4 Lessons from a Business Failure

Have you ever had a business idea you didn’t follow through with?

I definitely have. I’ll tell you a little story… back in 2018 I was traveling in Colombia and saw these very interesting shoes.

The shoes were very colorful and incorporated artisan designs, so they helped local craftspeople get their designs out.

I thought wow. Something incredibly unique (the shoes) and something with a social impact (the designs).

Before I knew it I contacted a friend, we decided to bring them to US, and we went about our way.

At the time, I had incredible conviction about starting a business, but maybe for the wrong reasons.

I wanted to make a crap ton of money. So, I thought it be a good idea to start this.

Fast forward 5-6 months, I was offered a high paying job, I dropped the shoes, the went about my life leaving the “business” behind. And that was that.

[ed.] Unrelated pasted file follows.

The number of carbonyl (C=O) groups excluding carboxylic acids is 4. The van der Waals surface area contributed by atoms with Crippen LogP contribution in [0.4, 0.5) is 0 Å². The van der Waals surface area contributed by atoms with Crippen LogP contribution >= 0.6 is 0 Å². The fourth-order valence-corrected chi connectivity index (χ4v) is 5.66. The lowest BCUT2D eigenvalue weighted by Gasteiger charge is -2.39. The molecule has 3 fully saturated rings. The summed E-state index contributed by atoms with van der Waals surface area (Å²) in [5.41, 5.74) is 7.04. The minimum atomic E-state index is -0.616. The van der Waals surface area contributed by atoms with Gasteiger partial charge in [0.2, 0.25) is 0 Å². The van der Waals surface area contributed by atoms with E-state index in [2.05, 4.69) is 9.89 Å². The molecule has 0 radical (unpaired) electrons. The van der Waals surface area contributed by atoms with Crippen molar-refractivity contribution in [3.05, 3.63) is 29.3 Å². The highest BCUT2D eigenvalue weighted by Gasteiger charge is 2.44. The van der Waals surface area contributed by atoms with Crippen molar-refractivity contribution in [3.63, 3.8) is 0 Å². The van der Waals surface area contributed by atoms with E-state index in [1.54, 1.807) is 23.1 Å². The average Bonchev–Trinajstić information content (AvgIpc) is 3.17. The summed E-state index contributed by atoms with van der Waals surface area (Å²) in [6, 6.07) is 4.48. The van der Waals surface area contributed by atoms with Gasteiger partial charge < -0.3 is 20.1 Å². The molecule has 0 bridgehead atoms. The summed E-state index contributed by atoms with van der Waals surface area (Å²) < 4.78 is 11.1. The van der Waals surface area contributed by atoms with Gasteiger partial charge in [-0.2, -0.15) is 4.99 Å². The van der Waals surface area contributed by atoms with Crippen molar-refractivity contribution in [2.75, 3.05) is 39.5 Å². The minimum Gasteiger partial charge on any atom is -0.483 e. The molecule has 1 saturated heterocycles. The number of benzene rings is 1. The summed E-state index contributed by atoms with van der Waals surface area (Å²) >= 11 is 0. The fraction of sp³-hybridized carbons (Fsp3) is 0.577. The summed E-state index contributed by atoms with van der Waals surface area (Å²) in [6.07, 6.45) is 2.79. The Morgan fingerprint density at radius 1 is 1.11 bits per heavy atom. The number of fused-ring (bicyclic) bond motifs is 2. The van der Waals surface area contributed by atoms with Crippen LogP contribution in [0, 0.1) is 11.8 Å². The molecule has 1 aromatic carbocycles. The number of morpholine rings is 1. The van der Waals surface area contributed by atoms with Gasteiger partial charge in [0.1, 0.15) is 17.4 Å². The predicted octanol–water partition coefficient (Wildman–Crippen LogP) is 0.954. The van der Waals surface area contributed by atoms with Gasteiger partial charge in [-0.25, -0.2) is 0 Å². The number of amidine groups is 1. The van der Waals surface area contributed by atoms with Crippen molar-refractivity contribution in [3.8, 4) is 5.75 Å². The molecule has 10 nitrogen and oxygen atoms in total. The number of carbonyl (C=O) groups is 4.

In hindsight, what went wrong?

Well… here’s a list of several red flags that you can learn from.

  4. SCALE

Here are some of the issues I experienced and how you can learn from them.

The product was crap. Yeah it looked cool. But the designs didn’t make up for the fact that the padding sucked, the rubber soles of the shoes eroded quickly, and in general not better than anything that was already out there.

The passion wasn’t there. I was passionate about becoming free and making money through a business, but I wasn’t particularly passionate about shoes. In fact, I thought the shoes were kind of ugly. They may be a fit for someone I thought, but I sure as hell wasn’t wearing them around. How could I build a company off that?

The Partnership was too convenient. The person I partnered with is still a good friend of mine, but the joint venture was more convenient than strategic. Our skill sets are very similar, so there isn’t a competitive advantage. If you look at very successsful partnerships usually each one compliments the other, yet they don’t overlap. Think Wozniak and Jobs. One was a nerdy engineer the other more sales and marketing.

Scale wasn’t there. Each and every shoe would have to be sold by me. Our existing distribution ideas were to open pop up shops at art festivals and craft shows and sell one by one. That could have worked well, and maybe ultimately we could have hired salespeople, but the product wasn’t good enough.

Hope you can learn from these lessons. Like the post if it helped. Comment below if you want to connect. Talk tomorrow!

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